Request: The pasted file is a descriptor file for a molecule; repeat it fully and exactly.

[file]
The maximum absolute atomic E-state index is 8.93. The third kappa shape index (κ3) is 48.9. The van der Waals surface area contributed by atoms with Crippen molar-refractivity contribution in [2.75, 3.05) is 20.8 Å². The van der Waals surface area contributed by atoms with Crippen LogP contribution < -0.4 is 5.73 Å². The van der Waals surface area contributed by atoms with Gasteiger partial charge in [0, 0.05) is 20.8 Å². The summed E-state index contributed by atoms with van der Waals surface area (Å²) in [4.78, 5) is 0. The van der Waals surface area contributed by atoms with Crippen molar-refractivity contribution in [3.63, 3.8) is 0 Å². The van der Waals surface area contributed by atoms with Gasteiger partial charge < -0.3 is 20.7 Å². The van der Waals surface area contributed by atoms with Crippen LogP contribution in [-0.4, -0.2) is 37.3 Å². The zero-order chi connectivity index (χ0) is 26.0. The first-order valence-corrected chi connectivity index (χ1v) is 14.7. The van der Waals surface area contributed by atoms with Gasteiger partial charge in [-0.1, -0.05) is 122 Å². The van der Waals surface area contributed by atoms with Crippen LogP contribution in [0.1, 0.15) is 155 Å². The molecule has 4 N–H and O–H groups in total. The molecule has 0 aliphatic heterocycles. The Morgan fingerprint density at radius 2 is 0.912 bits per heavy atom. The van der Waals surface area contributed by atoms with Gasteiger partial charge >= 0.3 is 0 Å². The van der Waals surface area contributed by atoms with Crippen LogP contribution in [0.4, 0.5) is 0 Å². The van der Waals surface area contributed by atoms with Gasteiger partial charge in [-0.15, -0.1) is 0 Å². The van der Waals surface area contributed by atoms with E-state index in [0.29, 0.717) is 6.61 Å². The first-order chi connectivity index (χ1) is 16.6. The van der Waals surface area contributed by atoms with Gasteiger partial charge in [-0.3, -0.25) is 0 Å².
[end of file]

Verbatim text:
The maximum absolute atomic E-state index is 8.93. The third kappa shape index (κ3) is 48.9. The van der Waals surface area contributed by atoms with Crippen molar-refractivity contribution in [2.75, 3.05) is 20.8 Å². The van der Waals surface area contributed by atoms with Crippen LogP contribution < -0.4 is 5.73 Å². The van der Waals surface area contributed by atoms with Gasteiger partial charge in [0, 0.05) is 20.8 Å². The summed E-state index contributed by atoms with van der Waals surface area (Å²) in [4.78, 5) is 0. The van der Waals surface area contributed by atoms with Crippen molar-refractivity contribution in [3.63, 3.8) is 0 Å². The van der Waals surface area contributed by atoms with Gasteiger partial charge < -0.3 is 20.7 Å². The van der Waals surface area contributed by atoms with Crippen LogP contribution in [-0.4, -0.2) is 37.3 Å². The zero-order chi connectivity index (χ0) is 26.0. The first-order valence-corrected chi connectivity index (χ1v) is 14.7. The van der Waals surface area contributed by atoms with Gasteiger partial charge in [-0.1, -0.05) is 122 Å². The van der Waals surface area contributed by atoms with Crippen LogP contribution in [0.1, 0.15) is 155 Å². The molecule has 4 N–H and O–H groups in total. The molecule has 0 aliphatic heterocycles. The Morgan fingerprint density at radius 2 is 0.912 bits per heavy atom. The van der Waals surface area contributed by atoms with Gasteiger partial charge >= 0.3 is 0 Å². The van der Waals surface area contributed by atoms with Crippen LogP contribution in [0.4, 0.5) is 0 Å². The van der Waals surface area contributed by atoms with Gasteiger partial charge in [-0.15, -0.1) is 0 Å². The van der Waals surface area contributed by atoms with E-state index in [0.29, 0.717) is 6.61 Å². The first-order chi connectivity index (χ1) is 16.6. The van der Waals surface area contributed by atoms with Gasteiger partial charge in [-0.3, -0.25) is 0 Å².